Hollywood Cavalcade (1939) dir. Irving Cummings
Starring: Alice Faye, Don Ameche, J. Edward Bromberg, Buster Keaton
Studio-era Hollywood has always done films about Hollywood well. From “Singing in the Rain” to “Sunset Boulevard” tinsel town could always take its own pulse and both lampoon and celebrate itself in the name of entertainment. A great example of this comes from Fox’s new Alice Faye Collection Vol 2 – “Hollywood Cavalcade”.
Who is Alice Faye you ask? And why does she deserve not one by two volumes of a box set? Even though I have an interest in classic Hollywood, I admittedly was unaware of these ‘Alice Faye’ pictures.
Faye was a beloved protégé of Darryl F. Zanuck, the mega-mogul who ran 20th Century Fox studios. Faye could play a variety of leading lady types – wisecracking show girls to wholesome motherly figures. Watching “Hollywood Cavalcade”, a lavish Zanuck production in Technicolor, it’s easy to see why she was such a star. Though she was not blessed with the alluring good looks of a Rita Hayworth or Marlene Dietrich, her chief asset was an infectious Shirley Temple-like charm.
In “Hollywood Cavalcade” Faye plays Molly Adair, a Broadway star recruited by aspiring film director Mike Linnett Connors (Don Ameche) to go to Hollywood. But this is 1913 and before ‘moving pictures’ became the top of the acting hierarchy. Then Broadway was the pinnacle of stardom. So it’s not an easy decision. Molly, lured by Connors’ dreams of grandeur and his steadfast belief in the power of motion pictures, takes a risk and makes the jump.
Once in Hollywood Molly acts against the greats of silent film, including Buster Keaton. Over the years and after a series of successful pictures Molly and Mike become a powerful team as star and director. Molly falls in love with Mike, but Mike is so career-oriented he refuses to acknowledge the advances. Eventually Molly moves on to marry her co-star Nicky Hayden (Alan Curtis), which drives Mike mad and threatens both their dreams of achieving lengthy careers in Hollywood.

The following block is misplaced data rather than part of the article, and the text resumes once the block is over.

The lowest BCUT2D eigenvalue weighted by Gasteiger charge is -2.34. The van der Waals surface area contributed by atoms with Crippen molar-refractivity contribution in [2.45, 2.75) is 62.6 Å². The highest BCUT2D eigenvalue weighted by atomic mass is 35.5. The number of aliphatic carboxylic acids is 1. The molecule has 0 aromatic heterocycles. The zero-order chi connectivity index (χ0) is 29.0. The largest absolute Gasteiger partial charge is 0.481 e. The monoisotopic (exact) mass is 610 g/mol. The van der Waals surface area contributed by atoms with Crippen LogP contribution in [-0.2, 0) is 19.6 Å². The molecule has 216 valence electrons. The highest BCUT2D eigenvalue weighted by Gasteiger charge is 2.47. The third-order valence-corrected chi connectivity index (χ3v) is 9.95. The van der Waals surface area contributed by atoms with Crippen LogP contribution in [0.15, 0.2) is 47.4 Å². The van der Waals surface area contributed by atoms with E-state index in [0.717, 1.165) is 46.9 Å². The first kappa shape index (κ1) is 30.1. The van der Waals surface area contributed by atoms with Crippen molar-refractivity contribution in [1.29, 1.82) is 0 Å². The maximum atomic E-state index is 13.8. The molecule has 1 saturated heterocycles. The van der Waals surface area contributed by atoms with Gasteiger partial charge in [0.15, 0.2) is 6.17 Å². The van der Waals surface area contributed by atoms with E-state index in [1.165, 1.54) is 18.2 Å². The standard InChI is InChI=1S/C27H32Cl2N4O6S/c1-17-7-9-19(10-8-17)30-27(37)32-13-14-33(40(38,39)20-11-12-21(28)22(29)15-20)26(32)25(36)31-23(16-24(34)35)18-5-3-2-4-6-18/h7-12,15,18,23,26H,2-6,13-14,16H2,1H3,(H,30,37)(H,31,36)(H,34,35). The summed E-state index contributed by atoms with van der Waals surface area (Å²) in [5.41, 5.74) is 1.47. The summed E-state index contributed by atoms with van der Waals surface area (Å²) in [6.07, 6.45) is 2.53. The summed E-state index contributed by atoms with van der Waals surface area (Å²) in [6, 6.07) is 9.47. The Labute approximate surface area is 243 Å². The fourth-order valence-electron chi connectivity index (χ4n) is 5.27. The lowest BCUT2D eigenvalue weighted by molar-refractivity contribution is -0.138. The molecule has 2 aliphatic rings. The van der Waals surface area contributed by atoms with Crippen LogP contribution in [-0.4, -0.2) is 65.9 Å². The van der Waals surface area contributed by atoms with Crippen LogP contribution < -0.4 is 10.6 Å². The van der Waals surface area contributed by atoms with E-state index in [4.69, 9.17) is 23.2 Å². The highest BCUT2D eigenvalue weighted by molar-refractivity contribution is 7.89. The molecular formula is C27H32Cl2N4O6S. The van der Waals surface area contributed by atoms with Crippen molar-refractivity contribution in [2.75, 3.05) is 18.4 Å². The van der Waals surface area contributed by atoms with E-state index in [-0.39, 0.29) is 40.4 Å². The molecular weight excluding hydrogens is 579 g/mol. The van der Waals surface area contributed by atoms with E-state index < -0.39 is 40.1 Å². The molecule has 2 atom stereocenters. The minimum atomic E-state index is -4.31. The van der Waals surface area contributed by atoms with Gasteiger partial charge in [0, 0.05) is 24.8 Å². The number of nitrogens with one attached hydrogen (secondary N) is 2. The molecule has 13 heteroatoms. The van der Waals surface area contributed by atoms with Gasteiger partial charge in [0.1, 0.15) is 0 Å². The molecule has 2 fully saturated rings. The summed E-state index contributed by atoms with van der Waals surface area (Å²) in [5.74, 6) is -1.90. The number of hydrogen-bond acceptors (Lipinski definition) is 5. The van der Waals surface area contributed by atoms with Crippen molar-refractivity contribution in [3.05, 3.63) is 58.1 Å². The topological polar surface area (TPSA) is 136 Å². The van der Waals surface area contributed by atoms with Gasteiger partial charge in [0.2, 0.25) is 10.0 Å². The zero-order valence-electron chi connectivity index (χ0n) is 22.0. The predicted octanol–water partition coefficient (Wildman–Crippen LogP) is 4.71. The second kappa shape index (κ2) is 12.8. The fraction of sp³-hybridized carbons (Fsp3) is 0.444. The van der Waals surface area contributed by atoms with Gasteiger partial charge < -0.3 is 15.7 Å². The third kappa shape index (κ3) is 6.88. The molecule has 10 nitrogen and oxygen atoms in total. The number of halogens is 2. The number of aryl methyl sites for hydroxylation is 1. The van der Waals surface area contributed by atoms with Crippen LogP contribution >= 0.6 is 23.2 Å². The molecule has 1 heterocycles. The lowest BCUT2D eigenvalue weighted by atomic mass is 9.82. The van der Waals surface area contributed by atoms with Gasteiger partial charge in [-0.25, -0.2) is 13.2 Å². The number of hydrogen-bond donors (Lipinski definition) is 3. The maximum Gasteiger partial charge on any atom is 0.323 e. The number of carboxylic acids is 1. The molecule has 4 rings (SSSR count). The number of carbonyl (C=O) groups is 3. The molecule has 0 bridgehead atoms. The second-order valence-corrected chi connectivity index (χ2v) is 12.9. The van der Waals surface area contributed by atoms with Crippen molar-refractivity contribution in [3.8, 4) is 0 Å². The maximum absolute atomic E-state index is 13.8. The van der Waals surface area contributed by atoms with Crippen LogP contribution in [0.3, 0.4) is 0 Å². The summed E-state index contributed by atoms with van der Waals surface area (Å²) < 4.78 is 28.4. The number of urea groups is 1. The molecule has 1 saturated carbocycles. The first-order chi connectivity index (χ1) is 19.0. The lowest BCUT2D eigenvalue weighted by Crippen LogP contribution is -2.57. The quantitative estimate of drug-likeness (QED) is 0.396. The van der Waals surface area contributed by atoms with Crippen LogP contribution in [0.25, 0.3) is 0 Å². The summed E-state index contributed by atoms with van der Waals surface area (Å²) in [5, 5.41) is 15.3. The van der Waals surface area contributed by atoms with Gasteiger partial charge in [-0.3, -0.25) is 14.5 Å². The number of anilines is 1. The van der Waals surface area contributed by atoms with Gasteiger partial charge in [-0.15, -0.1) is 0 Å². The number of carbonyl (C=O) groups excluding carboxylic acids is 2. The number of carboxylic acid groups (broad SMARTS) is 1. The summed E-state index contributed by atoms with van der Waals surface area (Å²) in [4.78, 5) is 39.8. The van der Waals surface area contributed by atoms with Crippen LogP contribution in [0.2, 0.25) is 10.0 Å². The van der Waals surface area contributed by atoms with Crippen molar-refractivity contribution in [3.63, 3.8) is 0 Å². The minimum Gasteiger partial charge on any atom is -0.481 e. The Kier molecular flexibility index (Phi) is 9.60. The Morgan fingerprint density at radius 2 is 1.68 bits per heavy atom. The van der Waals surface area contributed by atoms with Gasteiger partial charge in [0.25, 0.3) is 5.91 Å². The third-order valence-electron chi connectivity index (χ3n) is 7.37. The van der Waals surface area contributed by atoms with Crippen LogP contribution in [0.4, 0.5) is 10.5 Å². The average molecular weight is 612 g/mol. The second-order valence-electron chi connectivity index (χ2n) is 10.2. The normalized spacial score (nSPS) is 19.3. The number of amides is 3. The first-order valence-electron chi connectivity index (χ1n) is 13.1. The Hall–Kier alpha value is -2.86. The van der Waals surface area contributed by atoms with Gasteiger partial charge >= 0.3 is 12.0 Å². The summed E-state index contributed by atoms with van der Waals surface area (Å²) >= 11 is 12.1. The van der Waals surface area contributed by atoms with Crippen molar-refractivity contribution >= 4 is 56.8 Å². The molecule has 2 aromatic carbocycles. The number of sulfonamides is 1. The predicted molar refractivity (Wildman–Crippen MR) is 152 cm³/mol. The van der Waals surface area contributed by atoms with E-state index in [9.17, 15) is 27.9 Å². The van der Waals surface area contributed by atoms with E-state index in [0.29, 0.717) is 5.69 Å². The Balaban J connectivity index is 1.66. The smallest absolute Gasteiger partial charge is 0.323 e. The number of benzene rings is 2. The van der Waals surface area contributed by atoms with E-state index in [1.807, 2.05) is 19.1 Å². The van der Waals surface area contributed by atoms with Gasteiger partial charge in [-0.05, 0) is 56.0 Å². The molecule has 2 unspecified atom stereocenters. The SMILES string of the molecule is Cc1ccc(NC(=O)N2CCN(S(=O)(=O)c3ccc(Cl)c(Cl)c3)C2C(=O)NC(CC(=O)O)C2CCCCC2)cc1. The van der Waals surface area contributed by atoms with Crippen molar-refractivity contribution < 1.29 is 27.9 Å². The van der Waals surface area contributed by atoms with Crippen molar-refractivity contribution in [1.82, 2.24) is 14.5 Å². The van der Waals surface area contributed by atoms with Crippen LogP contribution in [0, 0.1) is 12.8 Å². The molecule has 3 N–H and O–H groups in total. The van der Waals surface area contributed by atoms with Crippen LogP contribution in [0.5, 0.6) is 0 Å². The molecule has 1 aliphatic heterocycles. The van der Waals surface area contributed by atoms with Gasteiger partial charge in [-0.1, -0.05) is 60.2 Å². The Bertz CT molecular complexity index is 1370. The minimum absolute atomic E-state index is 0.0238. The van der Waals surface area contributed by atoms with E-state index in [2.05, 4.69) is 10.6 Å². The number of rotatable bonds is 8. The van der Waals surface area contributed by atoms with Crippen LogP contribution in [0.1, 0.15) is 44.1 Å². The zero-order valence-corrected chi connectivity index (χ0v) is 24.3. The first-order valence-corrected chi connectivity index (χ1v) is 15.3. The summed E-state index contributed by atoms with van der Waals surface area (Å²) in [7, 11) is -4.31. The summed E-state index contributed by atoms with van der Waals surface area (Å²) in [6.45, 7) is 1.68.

“Hollywood Cavalcade’s” plot goes from the usual highs and lows of celebrity stardom. Where the film scores its points is its self-examination of Hollywood. We get to see reenacted with intelligent insight the creativity of the silent era and how studios made stars from actors who couldn’t speak. We also get to see some of the last performances of the great silent stars, specifically Buster Keaton and the Keystone Kops who appear as themselves. In a number of film-within-a-film sequences co-director Malcolm St. Clair, using authentic old-style shooting methods and under the guidance of the great Max Sennett, directs some great comic moments of slapstick and physical comedy from the silent era.
The sad footnote to Alice Faye’s career was a public dispute with Zanuck, who claimed her lead role in “Fallen Angel” was cut out down to make room for Zanuck’s latest ‘protégé’ Linda Darnell – a real life Hollywood love triangle which strangely parallels the events in “Hollywood Cavalcade”. Unfortunately Faye’s story didn’t have the happy ending of Molly’s. Zanuck blackballed Faye for breach of contract and essentially ended her career as a leading lady.
But Faye now has her two box sets to be remembered by. And “Hollywood Cavalcade” is a great time capsule of this tumultuous period from burgeoning art form to its emergence as the ‘dream factory’. Enjoy.
“Hollywood Cavalcade is available from 20th Century Fox Home Entertainment